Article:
Guest post by John Andrews

My business partner Ted Rubin deftly points out in his book The Age of Influence that “everyone influences someone”. I’ve heard him say this at countless speeches and presentations around the world to leaders of marketing and retail and I agree with his statement wholeheartedly. In fact, personal influence has long been the most powerful marketing force in existence. Proof of the statement can be found in the rule of five. Your wealth, health and most other factors about you can often be predicted by your five closest friends. It’s even a little deeper than that, we share 1% of DNA with our closest friends, the same amount as our 4th cousins. We unconsciously find those most like us and tend to think, act and behave as they do. Everyone influences someone, personal influence is a powerful force that can literally affect human behavior. Marketers know how powerful this tool is, they just aren’t sure how to harness it.

The commercial challenge with personal influence is that it’s quite difficult to scale. Marketing has always been about scale to reach enough people so that some might take action. More people reached, the more actions taken. Personal influence might be great but if only a handful of people take action, it’s not enough to support enterprise-level marketing. With the advent of social media, individuals could expand their reach and therefore their impact. Commercial influencer marketing began to grow as marketers realized the power of influence at scale. In 2008, we built an influencer platform at Walmart called the Walmart Elevenmoms. The influencers in the program created real and authentic content of interest to Walmart shoppers. The marketing impact was amazing as their content begins to affect the search results for products and programs at the chain. Relevancy became critical as the influencers stories connected with their networks. This model became the basis for a company we founded in 2009… Collective Bias, which leads the social shopper marketing field today.

New content creation tools are now making it possible to unlock the power of personal influence for shopper marketing. Location-based app Swarm owned by Foursquare is becoming a powerful tool for marketers seeking to leverage personal influence and organic search optimization. Life-loggers that regularly check in to their locations such as retailers, restaurants, sporting events, gyms etc. are building a content matrix that has an outsize impact on local search results. Facebook, Twitter, Snapchat all have similar functionality. Users creating content through these platforms are having more of an effect on search than managed SEO efforts. This content populates shoppers searches in a wide variety of ways ranging from social platform and mobile search to Google and Waze map results. As the shopper moves along various digital touchpoints, authentic user content rises to the surface, creating a content path for their journey.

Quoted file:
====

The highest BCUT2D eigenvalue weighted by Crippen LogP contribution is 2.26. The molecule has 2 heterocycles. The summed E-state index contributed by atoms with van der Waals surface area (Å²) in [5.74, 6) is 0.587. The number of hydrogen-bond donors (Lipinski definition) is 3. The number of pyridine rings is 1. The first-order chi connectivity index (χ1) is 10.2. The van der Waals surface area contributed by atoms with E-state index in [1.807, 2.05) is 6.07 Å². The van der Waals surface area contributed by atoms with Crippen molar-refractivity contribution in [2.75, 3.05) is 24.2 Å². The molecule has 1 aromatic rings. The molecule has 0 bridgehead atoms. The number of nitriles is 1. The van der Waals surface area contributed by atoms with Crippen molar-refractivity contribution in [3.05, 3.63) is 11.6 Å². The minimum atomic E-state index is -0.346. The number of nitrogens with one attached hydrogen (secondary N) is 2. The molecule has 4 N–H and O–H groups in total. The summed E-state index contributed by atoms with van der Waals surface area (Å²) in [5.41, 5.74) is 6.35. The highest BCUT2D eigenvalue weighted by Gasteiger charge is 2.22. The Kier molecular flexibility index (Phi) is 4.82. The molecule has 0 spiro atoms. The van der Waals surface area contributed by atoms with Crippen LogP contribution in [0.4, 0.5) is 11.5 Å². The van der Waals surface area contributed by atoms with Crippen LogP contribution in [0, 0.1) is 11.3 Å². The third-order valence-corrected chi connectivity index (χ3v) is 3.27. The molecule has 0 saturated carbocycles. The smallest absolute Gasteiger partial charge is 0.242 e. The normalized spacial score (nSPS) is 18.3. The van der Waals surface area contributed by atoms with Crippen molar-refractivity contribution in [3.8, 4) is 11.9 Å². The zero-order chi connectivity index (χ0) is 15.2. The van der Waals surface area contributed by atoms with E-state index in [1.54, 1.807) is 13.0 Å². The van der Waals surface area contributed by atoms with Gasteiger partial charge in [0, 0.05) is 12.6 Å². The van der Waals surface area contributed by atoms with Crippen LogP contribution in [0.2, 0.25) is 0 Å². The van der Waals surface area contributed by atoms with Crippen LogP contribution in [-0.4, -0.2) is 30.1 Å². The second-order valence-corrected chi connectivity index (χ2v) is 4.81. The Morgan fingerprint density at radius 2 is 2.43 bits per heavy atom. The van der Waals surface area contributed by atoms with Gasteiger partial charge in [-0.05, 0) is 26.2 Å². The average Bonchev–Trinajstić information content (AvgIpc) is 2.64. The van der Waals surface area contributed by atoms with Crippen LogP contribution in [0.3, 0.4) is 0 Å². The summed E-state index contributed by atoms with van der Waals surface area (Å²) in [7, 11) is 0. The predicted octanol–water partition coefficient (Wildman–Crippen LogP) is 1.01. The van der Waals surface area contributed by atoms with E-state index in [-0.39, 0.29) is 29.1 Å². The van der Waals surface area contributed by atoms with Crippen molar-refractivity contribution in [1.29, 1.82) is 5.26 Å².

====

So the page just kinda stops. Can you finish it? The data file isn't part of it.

A new generation of content creation applications is unlocking personal influence. I’ve been a board advisor for Photofy for a couple of years now and will be assuming the CEO role in the new year. The Photofy app has enhanced my content generation abilities, creativity, and tracking, and we’ve used it with influencers to create effective branded content for ImplusBelkin and GoodXChange. Photofy’s 500K active content creators are a UGC creative army actively generating millions of creative content pieces every month. Its platform has the capability to aggregate that content into branded media at a scale not possible just a few years ago. We used the Photofy platform to help Implus’ new Forcefield brand catapult to digital Share of Voice leadership in just a few months against entrenched competitors. Many brands are currently using the platform to generate on-brand content through via employees, customers, and partners… unlocking the power of personal influence for their marketing efforts.

2018 will bring an explosion of personal influence marketing efforts as brands seek to connect with shoppers more effectively along their path-to-purchase.

As the efficiency of digital push media declines by the hour, real and authentic content at scale will help to fill the voids that shoppers find when seeking content along their prevailing digital pathways. By attaching personal influencer content to digital nodes as close to the point of purchase as possible, brands and retailers will be able to better manage their relationships with shoppers without creating endless interruptions in their digital media consumption.

This will add a new powerful voice to the existing influencer marketing ecosystem, that of the Everyday Influencer.

note: Many thanks to Ted Rubin for always thinking about the future of influencer marketing and helping to create this article!

Originally posted at John Andrew’s Medium

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